Workers who resist vaccine mandates may not be eligible for EI, according to feds
Published Friday, October 22, 2021 2:01PM EDT Last Updated Friday, October 22, 2021 3:52PM EDT
OTTAWA -- Workers who lose their job over a refusal to vaccinate against COVID-19 may not be eligible for employment insurance benefits, according to updated guidelines from the federal government.
Employment and Social Development Canada (ESDC) has issued a notice to employers enforcing vaccine mandates to help them fill out records of employment, a document needed to apply for EI benefits.
The department said if an employee doesn't report to work or is suspended or terminated for refusing to comply with a vaccine mandate, the employer should indicate that they quit, took a leave of absence or were dismissed -- potentially disqualifying them from EI.
The notice also laid out multiple factors that could be considered, including whether the vaccine policy was clearly communicated, if it was reasonable within the workplace context and potential exemptions.
"A fundamental principle of the EI program is that claimants must lose their employment through no fault of their own to be eligible for EI regular benefits," Marie-Eve Sigouin-Campeau, a spokesperson for ESDC, said in an emailed statement.
"The Employment Insurance Act states that a claimant is disqualified (or disentitled) from receiving benefits if they have been suspended or dismissed as a result of their own misconduct, or if they have voluntarily left their employment without just cause."
She added that while all claims for benefits would be adjudicated based on individual circumstances, employees not complying with a mandatory vaccination policy would typically not be eligible to receive EI regular benefits -- unless there are extenuating circumstances, such as a valid medical exemption that the employer is unable to accommodate.
Whether workers who refuse to comply with mandatory COVID-19 vaccinations would have access to benefits depends on several factors, but the onus would be on the claimant to demonstrate just cause for leaving, Sigouin-Campeau said.
If a workplace vaccine policy does not provide exemptions to accommodate employees who have valid reasons, like a medical condition or religious beliefs that prohibit vaccination, these workers could be eligible for benefits, she said.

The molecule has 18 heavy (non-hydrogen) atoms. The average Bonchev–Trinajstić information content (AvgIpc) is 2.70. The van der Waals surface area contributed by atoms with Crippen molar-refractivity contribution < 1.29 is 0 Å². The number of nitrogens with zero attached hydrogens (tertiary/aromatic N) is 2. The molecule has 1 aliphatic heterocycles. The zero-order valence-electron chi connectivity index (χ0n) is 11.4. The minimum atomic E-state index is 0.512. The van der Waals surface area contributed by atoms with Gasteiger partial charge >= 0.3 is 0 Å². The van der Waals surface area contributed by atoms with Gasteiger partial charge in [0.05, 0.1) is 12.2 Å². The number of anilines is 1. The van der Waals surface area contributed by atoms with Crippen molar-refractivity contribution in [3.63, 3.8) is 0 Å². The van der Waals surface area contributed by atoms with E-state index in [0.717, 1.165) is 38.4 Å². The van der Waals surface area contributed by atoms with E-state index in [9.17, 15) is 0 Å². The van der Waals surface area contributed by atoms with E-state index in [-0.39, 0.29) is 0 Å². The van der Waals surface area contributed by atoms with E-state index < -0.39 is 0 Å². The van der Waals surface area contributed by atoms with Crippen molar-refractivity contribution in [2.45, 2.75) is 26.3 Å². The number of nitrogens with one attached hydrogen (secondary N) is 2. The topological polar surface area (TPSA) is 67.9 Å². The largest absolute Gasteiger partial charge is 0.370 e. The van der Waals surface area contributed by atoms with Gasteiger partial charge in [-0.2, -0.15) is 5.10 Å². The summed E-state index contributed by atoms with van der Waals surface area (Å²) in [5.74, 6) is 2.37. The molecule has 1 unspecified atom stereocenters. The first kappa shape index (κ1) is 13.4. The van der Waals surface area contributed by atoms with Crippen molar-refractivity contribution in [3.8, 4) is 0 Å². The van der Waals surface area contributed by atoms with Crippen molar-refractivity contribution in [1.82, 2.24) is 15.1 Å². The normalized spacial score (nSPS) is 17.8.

Employment lawyer Adam Savaglio said employment insurance claims will likely be assessed on a case-by-case basis.
"The key question is are you entitled to benefit from employment insurance if you refuse to vaccinate," said Savaglio, a partner with Scarfone Hawkins LLP in Hamilton, Ont.
"I think they're going to take a contextual approach, looking at all the factors of that individual's employment, including whether it was a necessary condition of their employment contract that they be vaccinated," he said.
"There will certainly be circumstances where employees will not be entitled to employment insurance."
Employment lawyer Chris Justice said typically the only time an individual's employment insurance claim is denied is when there was "just cause" for their termination. Generally, this refers to conduct of a serious nature that breaks the employment contract.
"The question would be whether or not somebody's refusal to be vaccinated or adhere to a company's vaccination policy would amount to just cause," said Justice, an associate at Samfiru Tumarkin LLP.
"Unless there is government legislation in place -- whether provincial or federal -- that specifically requires an employer to have its employees vaccinated, then somebody's refusal to be vaccinated may not amount to a just cause dismissal and therefore they would be entitled to severance and EI benefits."
Many provincial governments across Canada have introduced mandatory vaccine policies in health care and school settings.
Ottawa also said it will require federal employees and workers in federally regulated industries to be vaccinated.
Some companies have also brought in vaccination policies, saying they have a duty to keep their workplaces safe.
This report by The Canadian Press was first published Oct. 22, 2021.